Dead and Living Bacteria Can Reduce Colorectal Cancer Growth


Dead bacteria were found to effectively kill colorectal cancer cells.

Dead bacteria were found to effectively kill colorectal cancer cells.

According to findings presented in Scientific Reports, researchers from Nanyang Technological University in Singapore used the soil bacteria known as Clostridium sporongenes in its dead form to destroy colon tumor cells.

The researchers noted that traditional cancer therapies like chemotherapy or radiation are not generally effective for colorectal cancer patients because of the reduced blood flow and lack of oxygen and nutrient flow to the tumor area. This is due to these therapies’ reliance on oxygen molecules to damage the DNA of the cancer cells and use of the blood flow to transport therapeutic drugs to the tumor.'

Instead, the researchers were able to demonstrate that the dead soil bacteria killed the tumor cells in an oxygen-depleted tumor microenvironment. The investigators used a 3D cell culture, which was artificially created — most experiments are done on flat surfaces, like in a petri dish.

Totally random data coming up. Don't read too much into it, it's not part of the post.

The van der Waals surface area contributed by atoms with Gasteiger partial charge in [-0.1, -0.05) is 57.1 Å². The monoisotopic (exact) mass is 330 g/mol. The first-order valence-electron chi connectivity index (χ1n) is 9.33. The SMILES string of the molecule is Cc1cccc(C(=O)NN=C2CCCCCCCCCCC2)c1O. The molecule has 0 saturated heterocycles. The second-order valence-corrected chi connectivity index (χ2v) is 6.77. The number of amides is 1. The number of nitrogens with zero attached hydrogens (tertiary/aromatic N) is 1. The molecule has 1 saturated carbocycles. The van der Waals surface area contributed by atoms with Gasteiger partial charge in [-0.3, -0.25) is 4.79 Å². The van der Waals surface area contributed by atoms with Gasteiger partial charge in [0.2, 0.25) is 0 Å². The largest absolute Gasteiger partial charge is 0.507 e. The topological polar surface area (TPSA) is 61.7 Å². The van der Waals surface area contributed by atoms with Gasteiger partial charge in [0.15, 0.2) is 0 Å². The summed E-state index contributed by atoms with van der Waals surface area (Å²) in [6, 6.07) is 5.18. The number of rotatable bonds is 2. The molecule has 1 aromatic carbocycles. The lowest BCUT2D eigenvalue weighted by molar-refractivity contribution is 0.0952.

During a 72-hour period, the researchers observed the inactive bacteria reducing the colon tumor growth by 74%. The team also tested live bacteria’s ability to reduce the tumor cells, and some secretions from the bacteria reduced the colon tumor by up to 83%.

“We found that even when the C. sporogenes bacteria is dead, its natural toxicity continues to kill cancer cells, unlike the conventional chemotherapy drugs which need oxygen to work,” study leader Professor Teoh Swee Hin explained in a statement. “While other research groups have experimented with bacteria therapy to destroy cancer cells, the biggest problem is that live bacteria will grow and proliferate, posing a high risk of infection and increased toxicity to patients. As the bacteria were already killed by heat, there was no risk of the bacteria multiplying and causing more harm than the desired dose meant to kill colorectal cancer cells.”

The researchers believe that this finding will open the door to similar treatments being tested, especially because bacteria therapy is harboring interest as an alternative to traditional therapies. The investigators hope to study the specific components of the bacteria to identify what mechanisms kill tumor cells and eventually develop them into usable therapy, such as cancer drugs.

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